University of Florida study helps farmers find best fields for sweet potatoes

Wireworms won’t dampen the spirits of Florida’s sweet potato growers, thanks to ongoing research by scientists at the University of Florida’s Institute of Food and Agriculture Sciences.

Wireworms took center stage in Florida after some major sweet potato growers converted fields previously dedicated to grain crops to the sweet potato crop. Some acreage was initiated by a farm that had actually relocated to Florida after leaving California because of prolonged drought, hopeful to take advantage of Florida’s warm weather, abundant water resources and sandy soil. Continue reading

A Tale of Two Buttercups

by Matt Poore, North Carolina State University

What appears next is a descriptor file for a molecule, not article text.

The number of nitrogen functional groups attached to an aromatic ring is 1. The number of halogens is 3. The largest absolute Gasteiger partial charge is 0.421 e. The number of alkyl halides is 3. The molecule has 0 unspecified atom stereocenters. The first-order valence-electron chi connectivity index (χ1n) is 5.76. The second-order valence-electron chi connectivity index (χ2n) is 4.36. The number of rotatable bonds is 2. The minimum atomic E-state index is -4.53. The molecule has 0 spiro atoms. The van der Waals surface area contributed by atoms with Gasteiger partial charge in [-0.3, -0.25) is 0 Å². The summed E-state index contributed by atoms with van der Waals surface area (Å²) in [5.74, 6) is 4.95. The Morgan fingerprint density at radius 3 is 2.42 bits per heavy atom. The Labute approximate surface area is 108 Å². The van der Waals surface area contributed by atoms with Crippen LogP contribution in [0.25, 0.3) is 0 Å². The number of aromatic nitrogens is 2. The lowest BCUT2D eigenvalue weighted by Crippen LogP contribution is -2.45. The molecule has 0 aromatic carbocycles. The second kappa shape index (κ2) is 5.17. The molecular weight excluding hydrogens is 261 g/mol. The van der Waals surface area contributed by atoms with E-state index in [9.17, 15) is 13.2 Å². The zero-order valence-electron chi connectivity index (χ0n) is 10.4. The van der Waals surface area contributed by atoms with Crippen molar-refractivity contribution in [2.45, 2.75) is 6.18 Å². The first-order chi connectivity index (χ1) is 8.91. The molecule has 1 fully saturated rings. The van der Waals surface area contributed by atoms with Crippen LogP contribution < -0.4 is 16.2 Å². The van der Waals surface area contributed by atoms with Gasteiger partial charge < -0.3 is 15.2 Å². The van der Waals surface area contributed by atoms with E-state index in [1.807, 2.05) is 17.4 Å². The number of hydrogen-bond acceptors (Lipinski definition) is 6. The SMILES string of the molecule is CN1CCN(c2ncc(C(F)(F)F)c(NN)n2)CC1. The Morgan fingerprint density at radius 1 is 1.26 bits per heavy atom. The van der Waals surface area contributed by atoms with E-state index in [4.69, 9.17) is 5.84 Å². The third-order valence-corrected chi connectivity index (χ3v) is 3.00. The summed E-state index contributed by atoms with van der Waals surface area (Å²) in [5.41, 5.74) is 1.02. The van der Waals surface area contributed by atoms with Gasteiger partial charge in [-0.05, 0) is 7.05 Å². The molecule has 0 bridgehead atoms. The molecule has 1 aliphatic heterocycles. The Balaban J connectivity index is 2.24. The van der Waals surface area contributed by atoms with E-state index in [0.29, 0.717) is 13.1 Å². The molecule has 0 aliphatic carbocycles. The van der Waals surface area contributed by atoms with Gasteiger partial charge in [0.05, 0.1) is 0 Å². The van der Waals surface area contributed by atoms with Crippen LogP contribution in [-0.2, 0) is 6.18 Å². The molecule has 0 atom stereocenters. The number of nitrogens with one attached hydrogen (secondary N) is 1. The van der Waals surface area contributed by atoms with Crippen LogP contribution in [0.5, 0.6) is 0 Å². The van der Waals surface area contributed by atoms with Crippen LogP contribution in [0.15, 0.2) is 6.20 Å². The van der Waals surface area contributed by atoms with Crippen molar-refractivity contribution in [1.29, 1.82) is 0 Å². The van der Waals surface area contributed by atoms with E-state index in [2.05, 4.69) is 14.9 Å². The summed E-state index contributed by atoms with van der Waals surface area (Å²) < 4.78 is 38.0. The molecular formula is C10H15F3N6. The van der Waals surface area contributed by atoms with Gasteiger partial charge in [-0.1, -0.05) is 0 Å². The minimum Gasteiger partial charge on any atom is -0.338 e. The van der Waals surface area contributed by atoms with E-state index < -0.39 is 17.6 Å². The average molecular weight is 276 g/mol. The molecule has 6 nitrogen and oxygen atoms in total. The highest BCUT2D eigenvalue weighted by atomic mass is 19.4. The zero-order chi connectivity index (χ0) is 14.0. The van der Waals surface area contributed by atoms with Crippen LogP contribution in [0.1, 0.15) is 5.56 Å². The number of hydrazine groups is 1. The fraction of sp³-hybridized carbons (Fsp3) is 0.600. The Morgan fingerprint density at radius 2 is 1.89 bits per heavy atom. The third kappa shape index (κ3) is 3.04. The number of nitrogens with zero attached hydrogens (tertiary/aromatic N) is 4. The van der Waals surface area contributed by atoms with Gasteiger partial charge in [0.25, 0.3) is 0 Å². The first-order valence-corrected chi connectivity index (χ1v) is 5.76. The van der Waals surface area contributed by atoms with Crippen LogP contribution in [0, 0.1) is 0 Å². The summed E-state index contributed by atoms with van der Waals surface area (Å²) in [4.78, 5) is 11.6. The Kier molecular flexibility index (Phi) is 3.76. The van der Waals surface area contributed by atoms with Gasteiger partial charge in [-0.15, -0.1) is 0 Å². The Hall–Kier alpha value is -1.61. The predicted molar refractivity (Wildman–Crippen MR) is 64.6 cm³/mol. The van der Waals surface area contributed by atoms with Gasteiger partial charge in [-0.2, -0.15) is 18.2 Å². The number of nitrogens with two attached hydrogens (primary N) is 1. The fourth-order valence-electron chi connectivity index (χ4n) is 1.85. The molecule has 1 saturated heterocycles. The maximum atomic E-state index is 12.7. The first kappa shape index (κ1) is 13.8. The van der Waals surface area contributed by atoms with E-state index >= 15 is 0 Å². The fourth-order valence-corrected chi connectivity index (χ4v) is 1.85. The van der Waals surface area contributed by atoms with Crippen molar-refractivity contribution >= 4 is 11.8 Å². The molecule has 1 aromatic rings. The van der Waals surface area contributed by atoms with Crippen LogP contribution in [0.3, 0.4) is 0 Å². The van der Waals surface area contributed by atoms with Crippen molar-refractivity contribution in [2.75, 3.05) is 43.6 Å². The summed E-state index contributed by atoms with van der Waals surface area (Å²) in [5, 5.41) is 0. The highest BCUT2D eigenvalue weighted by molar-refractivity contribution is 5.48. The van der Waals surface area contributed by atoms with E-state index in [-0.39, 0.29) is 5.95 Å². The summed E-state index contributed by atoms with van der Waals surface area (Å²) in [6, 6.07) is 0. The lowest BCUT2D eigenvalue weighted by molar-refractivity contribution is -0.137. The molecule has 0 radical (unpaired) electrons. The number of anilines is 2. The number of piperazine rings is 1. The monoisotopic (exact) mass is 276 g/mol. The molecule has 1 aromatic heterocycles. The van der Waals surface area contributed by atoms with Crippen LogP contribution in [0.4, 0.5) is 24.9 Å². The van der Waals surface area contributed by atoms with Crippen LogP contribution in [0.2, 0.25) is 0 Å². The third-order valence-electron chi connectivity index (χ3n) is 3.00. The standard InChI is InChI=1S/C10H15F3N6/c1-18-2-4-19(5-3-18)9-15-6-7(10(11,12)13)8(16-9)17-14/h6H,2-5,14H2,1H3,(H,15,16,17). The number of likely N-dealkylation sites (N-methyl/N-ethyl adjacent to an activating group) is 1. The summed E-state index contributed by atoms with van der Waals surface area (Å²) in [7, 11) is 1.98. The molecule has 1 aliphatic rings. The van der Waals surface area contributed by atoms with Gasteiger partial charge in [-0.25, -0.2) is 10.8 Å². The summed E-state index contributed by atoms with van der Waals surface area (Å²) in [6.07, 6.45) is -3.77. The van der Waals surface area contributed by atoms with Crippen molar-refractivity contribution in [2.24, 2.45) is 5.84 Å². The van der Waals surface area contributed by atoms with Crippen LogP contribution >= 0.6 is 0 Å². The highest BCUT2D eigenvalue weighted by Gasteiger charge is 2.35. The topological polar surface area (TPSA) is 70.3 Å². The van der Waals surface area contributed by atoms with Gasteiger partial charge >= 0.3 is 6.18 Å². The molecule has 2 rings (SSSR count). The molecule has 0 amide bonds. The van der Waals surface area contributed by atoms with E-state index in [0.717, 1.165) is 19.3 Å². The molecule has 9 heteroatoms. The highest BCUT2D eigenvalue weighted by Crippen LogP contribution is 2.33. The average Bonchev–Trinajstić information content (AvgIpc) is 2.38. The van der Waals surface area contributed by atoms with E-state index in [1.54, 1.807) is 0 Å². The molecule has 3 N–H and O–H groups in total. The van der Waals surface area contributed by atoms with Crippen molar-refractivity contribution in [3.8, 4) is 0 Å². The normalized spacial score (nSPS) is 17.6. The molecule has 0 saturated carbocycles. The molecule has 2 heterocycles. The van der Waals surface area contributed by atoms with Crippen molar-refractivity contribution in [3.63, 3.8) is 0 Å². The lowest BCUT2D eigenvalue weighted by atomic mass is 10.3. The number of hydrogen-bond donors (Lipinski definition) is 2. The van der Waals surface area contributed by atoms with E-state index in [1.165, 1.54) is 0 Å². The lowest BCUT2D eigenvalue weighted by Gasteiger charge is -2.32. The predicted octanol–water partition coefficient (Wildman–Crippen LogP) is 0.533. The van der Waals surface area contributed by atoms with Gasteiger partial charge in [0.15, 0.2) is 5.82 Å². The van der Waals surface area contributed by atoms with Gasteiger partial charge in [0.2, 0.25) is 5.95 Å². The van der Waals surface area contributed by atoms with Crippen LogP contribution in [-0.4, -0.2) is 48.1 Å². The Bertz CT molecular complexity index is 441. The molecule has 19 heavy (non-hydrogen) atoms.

One of the signs of spring are the beautiful buttercups that adorn the roadsides, pastures and cropland. While to the casual viewer they really give a pretty yellow glow to the world in early spring, to an experienced forage manager they are clearly one of our most common and troublesome weeds.

Buttercups are non-native species that are very opportunistic at taking hold wherever there is bare ground in pastures. They are very common in hay feeding/sacrifice areas, around waterers, and everywhere in pastures that have been damaged due to animal impact during wet times, or due to overgrazing. The plants are very quick to set seed, so by the time you see the first yellow, there are literally only days left until they have set seed to provide for a good population the next year. So, if your pastures are really yellow each spring and you don’t do anything about it, it is unlikely that you will ever have much of a break from their impact. Continue reading